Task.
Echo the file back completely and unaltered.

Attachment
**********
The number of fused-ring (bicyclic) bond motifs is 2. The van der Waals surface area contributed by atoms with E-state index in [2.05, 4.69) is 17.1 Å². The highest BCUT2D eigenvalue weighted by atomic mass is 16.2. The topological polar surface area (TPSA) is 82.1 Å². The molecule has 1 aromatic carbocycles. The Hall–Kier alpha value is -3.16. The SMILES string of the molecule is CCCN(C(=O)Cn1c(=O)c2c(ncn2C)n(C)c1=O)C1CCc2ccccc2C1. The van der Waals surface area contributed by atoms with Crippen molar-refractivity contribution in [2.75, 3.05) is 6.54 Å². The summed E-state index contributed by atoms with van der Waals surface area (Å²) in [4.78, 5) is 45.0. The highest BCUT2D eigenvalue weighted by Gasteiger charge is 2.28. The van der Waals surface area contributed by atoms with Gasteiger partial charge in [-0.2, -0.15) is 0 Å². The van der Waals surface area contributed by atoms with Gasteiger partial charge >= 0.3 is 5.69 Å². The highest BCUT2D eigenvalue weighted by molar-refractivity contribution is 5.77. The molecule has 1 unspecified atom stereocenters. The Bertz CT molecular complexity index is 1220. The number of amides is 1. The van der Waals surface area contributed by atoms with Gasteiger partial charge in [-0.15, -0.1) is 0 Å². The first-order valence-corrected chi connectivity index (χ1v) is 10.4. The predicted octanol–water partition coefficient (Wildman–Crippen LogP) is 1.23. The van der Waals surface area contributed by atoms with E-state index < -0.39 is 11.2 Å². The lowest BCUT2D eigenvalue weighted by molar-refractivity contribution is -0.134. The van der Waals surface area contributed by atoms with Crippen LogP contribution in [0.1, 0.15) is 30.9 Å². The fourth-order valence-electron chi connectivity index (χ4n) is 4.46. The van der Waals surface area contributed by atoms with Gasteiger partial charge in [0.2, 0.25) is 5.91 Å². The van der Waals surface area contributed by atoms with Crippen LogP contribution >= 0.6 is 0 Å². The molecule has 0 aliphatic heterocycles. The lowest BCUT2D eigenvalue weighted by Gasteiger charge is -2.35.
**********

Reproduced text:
The number of fused-ring (bicyclic) bond motifs is 2. The van der Waals surface area contributed by atoms with E-state index in [2.05, 4.69) is 17.1 Å². The highest BCUT2D eigenvalue weighted by atomic mass is 16.2. The topological polar surface area (TPSA) is 82.1 Å². The molecule has 1 aromatic carbocycles. The Hall–Kier alpha value is -3.16. The SMILES string of the molecule is CCCN(C(=O)Cn1c(=O)c2c(ncn2C)n(C)c1=O)C1CCc2ccccc2C1. The van der Waals surface area contributed by atoms with Crippen molar-refractivity contribution in [2.75, 3.05) is 6.54 Å². The summed E-state index contributed by atoms with van der Waals surface area (Å²) in [4.78, 5) is 45.0. The highest BCUT2D eigenvalue weighted by Gasteiger charge is 2.28. The van der Waals surface area contributed by atoms with Gasteiger partial charge in [-0.2, -0.15) is 0 Å². The van der Waals surface area contributed by atoms with Gasteiger partial charge >= 0.3 is 5.69 Å². The highest BCUT2D eigenvalue weighted by molar-refractivity contribution is 5.77. The molecule has 1 unspecified atom stereocenters. The Bertz CT molecular complexity index is 1220. The number of amides is 1. The van der Waals surface area contributed by atoms with Gasteiger partial charge in [-0.15, -0.1) is 0 Å². The first-order valence-corrected chi connectivity index (χ1v) is 10.4. The predicted octanol–water partition coefficient (Wildman–Crippen LogP) is 1.23. The van der Waals surface area contributed by atoms with E-state index < -0.39 is 11.2 Å². The lowest BCUT2D eigenvalue weighted by molar-refractivity contribution is -0.134. The van der Waals surface area contributed by atoms with Crippen LogP contribution in [0.1, 0.15) is 30.9 Å². The fourth-order valence-electron chi connectivity index (χ4n) is 4.46. The van der Waals surface area contributed by atoms with Gasteiger partial charge in [0.2, 0.25) is 5.91 Å². The van der Waals surface area contributed by atoms with Crippen LogP contribution >= 0.6 is 0 Å². The molecule has 0 aliphatic heterocycles. The lowest BCUT2D eigenvalue weighted by Gasteiger charge is -2.35.